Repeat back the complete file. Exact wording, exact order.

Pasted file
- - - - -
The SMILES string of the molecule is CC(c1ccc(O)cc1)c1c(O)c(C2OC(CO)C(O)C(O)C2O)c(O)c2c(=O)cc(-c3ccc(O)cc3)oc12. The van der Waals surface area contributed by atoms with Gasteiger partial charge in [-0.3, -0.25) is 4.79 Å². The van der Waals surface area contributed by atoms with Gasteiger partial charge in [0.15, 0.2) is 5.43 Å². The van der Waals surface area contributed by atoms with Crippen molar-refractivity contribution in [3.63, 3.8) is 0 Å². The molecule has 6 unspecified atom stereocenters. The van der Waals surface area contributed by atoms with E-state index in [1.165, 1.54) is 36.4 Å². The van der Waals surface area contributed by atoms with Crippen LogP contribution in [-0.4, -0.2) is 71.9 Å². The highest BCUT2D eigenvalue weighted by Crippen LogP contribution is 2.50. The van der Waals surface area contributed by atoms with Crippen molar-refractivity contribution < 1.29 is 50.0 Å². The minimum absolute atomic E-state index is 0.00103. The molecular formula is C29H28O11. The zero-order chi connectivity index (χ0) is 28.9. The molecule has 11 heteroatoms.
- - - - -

The SMILES string of the molecule is CC(c1ccc(O)cc1)c1c(O)c(C2OC(CO)C(O)C(O)C2O)c(O)c2c(=O)cc(-c3ccc(O)cc3)oc12. The van der Waals surface area contributed by atoms with Gasteiger partial charge in [-0.3, -0.25) is 4.79 Å². The van der Waals surface area contributed by atoms with Gasteiger partial charge in [0.15, 0.2) is 5.43 Å². The van der Waals surface area contributed by atoms with Crippen molar-refractivity contribution in [3.63, 3.8) is 0 Å². The molecule has 6 unspecified atom stereocenters. The van der Waals surface area contributed by atoms with E-state index in [1.165, 1.54) is 36.4 Å². The van der Waals surface area contributed by atoms with Crippen LogP contribution in [-0.4, -0.2) is 71.9 Å². The highest BCUT2D eigenvalue weighted by Crippen LogP contribution is 2.50. The van der Waals surface area contributed by atoms with Crippen molar-refractivity contribution < 1.29 is 50.0 Å². The minimum absolute atomic E-state index is 0.00103. The molecular formula is C29H28O11. The zero-order chi connectivity index (χ0) is 28.9. The molecule has 11 heteroatoms.